Journal of Arid Land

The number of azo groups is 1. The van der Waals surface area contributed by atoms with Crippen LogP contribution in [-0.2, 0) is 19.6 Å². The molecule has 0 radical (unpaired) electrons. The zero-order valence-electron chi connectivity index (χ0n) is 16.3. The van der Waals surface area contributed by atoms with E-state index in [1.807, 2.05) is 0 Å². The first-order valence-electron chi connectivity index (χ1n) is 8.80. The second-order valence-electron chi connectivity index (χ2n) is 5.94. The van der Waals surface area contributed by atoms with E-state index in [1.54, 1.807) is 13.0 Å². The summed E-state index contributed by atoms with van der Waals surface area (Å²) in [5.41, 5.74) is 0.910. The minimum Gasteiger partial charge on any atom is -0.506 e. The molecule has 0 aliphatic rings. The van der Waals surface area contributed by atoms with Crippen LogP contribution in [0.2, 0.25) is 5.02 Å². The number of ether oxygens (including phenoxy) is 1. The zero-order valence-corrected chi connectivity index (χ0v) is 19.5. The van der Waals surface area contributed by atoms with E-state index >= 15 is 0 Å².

In this study, we provide the first evidence of two pairs of petals of the rapidly expanded and short-lived nocturnal flowers of Capparis spinosa L. (caper) during the prolonged drought period in Eastern Mediterranean region. The corolla of the winter-deciduous, perennial C. spinosa consists of two pairs of petals: a pair of white distinct petals and a pair of connate variegated petals with green basal parts. The results indicated the presence of substantially different amounts of chlorophyll in the two pairs of petals, while their carbohydrates’ content is comparable with that of the green sepals. High resolution imaging of petal surfaces of short-lived flowers of C. spinosa, obtained by using scanning electron microscopy, revealed stomata on the adaxial epidermis on both the white and the green parts of the variegated petals; while dense hairs were found on the surface of the abaxial green parts of the variegated petals. Adaxial, epidermal cells of the variegated petals, viewed using atomic force microscopy, possess a submicron, cuticular microfolding that differs between the white and the green parts of the petals. It appears that microridges on the adaxial, white parts of petals of C. spinosa compensate for an increase in cell surface area of the short lived petals, while the roughness of the green parts of petals was found to be higher than that of the white parts. Thus, the micromorphology of surfaces of epidermal cells is expected to affect optical properties and wettability of the floral tissues. These findings may be particularly important for understanding the performance of the short-lived petals of C. spinosa, which are exposed to dryland environments.

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